Still, at the top of each climb, take a look at what gear you have left. Are you getting to the top with 9 out of 10 tricams? Used up all your small cams and still felt you didn't have enough? As you go you'll figure out what works for you.

My standard rack is 15 cams, set of nuts and 12 runners. I'll add more or less depending on the route, if there are cruxes near the top, traverses, multiple gear anchors.

I don't find extra gear slows me down much (then again I don't lead all too hard so what do I know...) What does slow me down when I'm not careful is rope drag. Easy to get the rope running badly and adding friction.

So, what route was it? Updraft? Ursula?


coolcat83


Aug 10, 2009, 2:16 PM
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It's also the Gunks, some of those 5.5 pitches are pretty hard for the grade till you finesse the route. I carry a set of nuts with double 4-6, a 6 and a 8 hex(good for large nut placements and have come in handy), tricams two pink, one red-blue, 14 cams ranging from a purple tcu to a #8 metolius, doubles in mid size. keep in mind i'm doing more than one pitch, and I like to sew it up if I can. I also carry 3 quickdraws, 6-7 trad draws, and a couple triple runners. Plus belay device, cordolette, misc stuff... never felt like the gear has held me down, it's almost always my mind that keeps me from doing something hard.
If i do something that's shorter I cut down on the gear.


(This post was edited by coolcat83 on Aug 10, 2009, 2:26 PM)


zealotnoob


Aug 10, 2009, 2:25 PM
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shimanilami wrote:
With experience, you'll learn how to relax on trad and eventually push the same grades that you do in sport.

I'd agree with this given G gear on the trad route.


bill413


Aug 10, 2009, 5:32 PM
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What fresh & others have said.

I carry
1 set of 7 cams (of various flavors) from Metolious 00 to Camalot #2
Tricams: 0.5 (2 of em), 1 (1 of em), 1.5, 2, 2.5, #5 (for Baby, & other large placements)
Nuts: one set + some leftovers
Micronuts: small wires
A couple of small hexes, (like a #3 & #2) just cause they're on the micronut biner.
I also carry, frequently, a #4 camelot, which I try & place very low on the pitch so my second has to carry it.

Several slings (5-6) one or 2 double length slings, a couple of quickdraws (trad or sport)
2 "cordalettes" (or equalettes) when I leave the ground...after the first anchor, I'm only carrying one.
1 sceamer

I feel like my rack is on the heavy side.

One other point that hasn't been mentioned - find the good stance to place pro. If you are holding on with one finger and your big toe while you fiddle with gear, you will be wiped at the end of the climb. If you have two feet on a ledge and a no-hand stance when you place gear, you'll be much fresher. Most of your placements will be between those extremes, but always look for a good place to stand when placing gear.


AntinJ


Aug 10, 2009, 5:52 PM
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Being relatively new to climbing myself - I have often tried to slim down my rack as much as possible by inspecting the route from the ground, or using a guide book. Just remember that many types of gear are interchangeable as long as you are comfy placing bomber passive pro.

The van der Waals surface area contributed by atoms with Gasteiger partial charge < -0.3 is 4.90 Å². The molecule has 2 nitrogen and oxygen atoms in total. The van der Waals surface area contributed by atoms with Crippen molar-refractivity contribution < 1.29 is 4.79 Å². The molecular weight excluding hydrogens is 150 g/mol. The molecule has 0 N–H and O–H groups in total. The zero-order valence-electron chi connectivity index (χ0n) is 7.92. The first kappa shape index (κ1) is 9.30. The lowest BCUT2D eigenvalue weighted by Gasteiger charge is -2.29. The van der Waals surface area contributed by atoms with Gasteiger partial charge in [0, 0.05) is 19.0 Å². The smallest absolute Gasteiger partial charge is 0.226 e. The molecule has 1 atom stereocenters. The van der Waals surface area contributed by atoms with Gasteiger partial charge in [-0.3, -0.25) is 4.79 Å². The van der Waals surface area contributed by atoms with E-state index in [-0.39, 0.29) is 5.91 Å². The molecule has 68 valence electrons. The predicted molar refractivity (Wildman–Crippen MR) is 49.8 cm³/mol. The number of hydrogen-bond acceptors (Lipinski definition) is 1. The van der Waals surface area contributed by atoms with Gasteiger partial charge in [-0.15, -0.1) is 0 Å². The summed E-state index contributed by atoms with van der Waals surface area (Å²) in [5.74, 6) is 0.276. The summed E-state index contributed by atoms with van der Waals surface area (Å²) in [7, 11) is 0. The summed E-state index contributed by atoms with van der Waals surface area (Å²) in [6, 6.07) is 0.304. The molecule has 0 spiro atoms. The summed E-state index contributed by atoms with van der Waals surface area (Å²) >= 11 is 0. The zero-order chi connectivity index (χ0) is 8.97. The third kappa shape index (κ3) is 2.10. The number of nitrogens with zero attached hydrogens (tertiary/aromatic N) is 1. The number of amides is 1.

How often are you running out of stuff by the end of the pitch?


Partner rgold


Aug 10, 2009, 7:02 PM
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I kinda like the opposite philosophy from the one mentioned: I like to have a single all-purpose rack that I basically use for everything in the Gunks. Other areas have other demands, but there too I try to figure out what works in general.

I posted this somewhere else but it doesn't do any harm to repeat: my standard Gunks rack is large but not as big as some:

A set of Metolius Curve Nuts.
A set of assorted brass trinkets.
A set of BD C3's---usually not the grey.
Aliens blue, green, yellow, grey, and red.
BD C4's purple, 2 green, red, yellow.
A blue C4 usually stays on the ground.

Twelve trad draws, six free biners, some over-the-shoulder slings including a double-length one.

This pretty much amounts to a double set of cams through the green C4 size, with most of the doubling occurring in the less reliable small sizes. This works for me on almost all climbs from 5.8 to 5.10, even if I combine pitches into a 200 foot extravaganza.

So I were you I'd ditch the 10 (!) tricams, or at least pare it down to four, go to a single set of nuts and lose the doubles in the largest cam sizes.

Then stop overgripping!


taydude


Aug 10, 2009, 7:38 PM
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qtm wrote:
Yeah, when I started I was sewing up the routes, all the way to the top. I think one time I had 25 cams on me. At that point, my goal was placing gear, and so I made a point to place as much as possible.

With more experience and help from mentors, I learned to place gear more efficiently, placing less gear but at better points along the climb. As you gain more experience, you get a better idea of what is safe, what is risky, what is downright dangerous, and where you feel comfortable. There's nothing wrong with placing a lot of gear, whatever makes you feel comfortable, safety is important.

Still, at the top of each climb, take a look at what gear you have left. Are you getting to the top with 9 out of 10 tricams? Used up all your small cams and still felt you didn't have enough? As you go you'll figure out what works for you.